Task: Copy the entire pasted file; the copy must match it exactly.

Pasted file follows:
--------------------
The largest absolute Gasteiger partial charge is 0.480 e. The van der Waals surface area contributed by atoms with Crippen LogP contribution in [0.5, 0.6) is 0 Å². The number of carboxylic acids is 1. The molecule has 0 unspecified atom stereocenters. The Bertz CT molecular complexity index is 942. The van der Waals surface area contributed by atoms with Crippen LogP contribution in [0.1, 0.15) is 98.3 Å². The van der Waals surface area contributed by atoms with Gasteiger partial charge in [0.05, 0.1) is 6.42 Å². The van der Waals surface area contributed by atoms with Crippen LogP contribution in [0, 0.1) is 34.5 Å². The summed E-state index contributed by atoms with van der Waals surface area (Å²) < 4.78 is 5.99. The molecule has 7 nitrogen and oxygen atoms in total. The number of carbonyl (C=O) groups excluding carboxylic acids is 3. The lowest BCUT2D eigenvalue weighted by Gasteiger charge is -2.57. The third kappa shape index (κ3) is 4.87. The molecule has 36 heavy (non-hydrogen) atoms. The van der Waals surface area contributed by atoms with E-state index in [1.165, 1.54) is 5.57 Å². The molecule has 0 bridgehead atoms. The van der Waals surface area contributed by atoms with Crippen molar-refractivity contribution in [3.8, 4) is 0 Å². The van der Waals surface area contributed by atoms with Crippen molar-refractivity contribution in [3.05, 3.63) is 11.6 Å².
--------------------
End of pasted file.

The largest absolute Gasteiger partial charge is 0.480 e. The van der Waals surface area contributed by atoms with Crippen LogP contribution in [0.5, 0.6) is 0 Å². The number of carboxylic acids is 1. The molecule has 0 unspecified atom stereocenters. The Bertz CT molecular complexity index is 942. The van der Waals surface area contributed by atoms with Crippen LogP contribution in [0.1, 0.15) is 98.3 Å². The van der Waals surface area contributed by atoms with Gasteiger partial charge in [0.05, 0.1) is 6.42 Å². The van der Waals surface area contributed by atoms with Crippen LogP contribution in [0, 0.1) is 34.5 Å². The summed E-state index contributed by atoms with van der Waals surface area (Å²) < 4.78 is 5.99. The molecule has 7 nitrogen and oxygen atoms in total. The number of carbonyl (C=O) groups excluding carboxylic acids is 3. The lowest BCUT2D eigenvalue weighted by Gasteiger charge is -2.57. The third kappa shape index (κ3) is 4.87. The molecule has 36 heavy (non-hydrogen) atoms. The van der Waals surface area contributed by atoms with E-state index in [1.165, 1.54) is 5.57 Å². The molecule has 0 bridgehead atoms. The van der Waals surface area contributed by atoms with Crippen molar-refractivity contribution in [3.8, 4) is 0 Å². The van der Waals surface area contributed by atoms with Crippen molar-refractivity contribution in [3.05, 3.63) is 11.6 Å².